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Avatars of the Hindu Deity, Vishnu, examined at Michael C. Carlos Museum

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Avatars of the Hindu Deity, Vishnu, examined at Michael C. Carlos Museum

Photo provided by Michael C. Carlos Museum.
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Atlanta, GA —The Michael C. Carlos Museum presents “The Avatars of Vishnu” from April 24 through June 20, a press release announced.

This student-curated exhibition examines Vishnu, one of the most popular Hindu deities, who manifests in various forms known by the Sanskrit term avatāra, which means descent.

The exhibition, presented in the John Howett Works on Paper Gallery of the Michael C. Carlos Museum, was curated by Emory students in the Spring semester 2021 course, “Depicting God in Hinduism: The Avatars of Vishnu,” taught by Dr. Ellen Gough, assistant professor in Emory’s Department of Religion.

Dr. Gough said, “I have been so impressed with the students’ creativity and engagement with the project, they threw themselves into researching each of their assigned pieces for the exhibition – from a 10th-century statue of the boar incarnation of Vishnu to a 19th-century watercolor of Krishna as the cosmos – and they paid attention to all the details necessary for curating an engaging, meaningful exhibition. A particularly fun moment in class occurred when we were looking at the 18th-century painting of Vishnu’s fish avatar, and a student found the exact type of fish depicted in the painting: the Golden Mahseer, an endangered species found in the Himalayan region.”

Gough added, “these students spent hours and hours carefully looking at these paintings and sculptures, drawing our attention to all sorts of distinctive details that shed light on the communities who made these objects and how they defined God.”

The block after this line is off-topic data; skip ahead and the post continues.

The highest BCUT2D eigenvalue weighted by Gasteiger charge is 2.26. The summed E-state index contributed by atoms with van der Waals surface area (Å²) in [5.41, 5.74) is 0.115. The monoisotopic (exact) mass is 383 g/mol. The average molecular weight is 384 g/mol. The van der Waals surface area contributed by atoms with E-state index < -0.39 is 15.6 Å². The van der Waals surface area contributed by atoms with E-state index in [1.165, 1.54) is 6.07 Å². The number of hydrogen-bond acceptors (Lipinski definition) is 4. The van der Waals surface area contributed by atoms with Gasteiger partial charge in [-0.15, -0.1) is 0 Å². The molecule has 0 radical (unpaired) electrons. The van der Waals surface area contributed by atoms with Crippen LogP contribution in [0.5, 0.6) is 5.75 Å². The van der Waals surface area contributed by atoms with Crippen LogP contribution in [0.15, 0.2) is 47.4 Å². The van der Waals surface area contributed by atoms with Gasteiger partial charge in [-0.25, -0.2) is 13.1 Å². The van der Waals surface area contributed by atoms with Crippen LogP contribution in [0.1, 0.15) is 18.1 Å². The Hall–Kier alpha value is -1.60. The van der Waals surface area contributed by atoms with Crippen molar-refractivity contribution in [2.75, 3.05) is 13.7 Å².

The avatars’ stories are told in sacred texts, oral narratives, images, dance, music, and other performance traditions throughout South Asia and beyond. This exhibition displays paintings, sculptures, and objects of popular culture dated between the 10th and 19th centuries. The bronze, black stone, and sandstone sculptures come from North, South, and East India. The watercolor paintings were for the most part created by master painters in the courts of the Rajput kingdoms of Northwest India.

For more information, please visit the exhibition page here.

The exhibition is made possible through the generous financial support of the Christian Humann Foundation and the E. Rhodes and Leona B. Carpenter Foundation.

Carlos gave a special thanks to Jayantilal K. and Geeta J. Patel & Family, Harshna and Pyush Patel, the Nathan Rubin Ida Ladd Foundation, and Dr. William Torres for helping the museum enhance its collection of South Asian art through gifts and loans.

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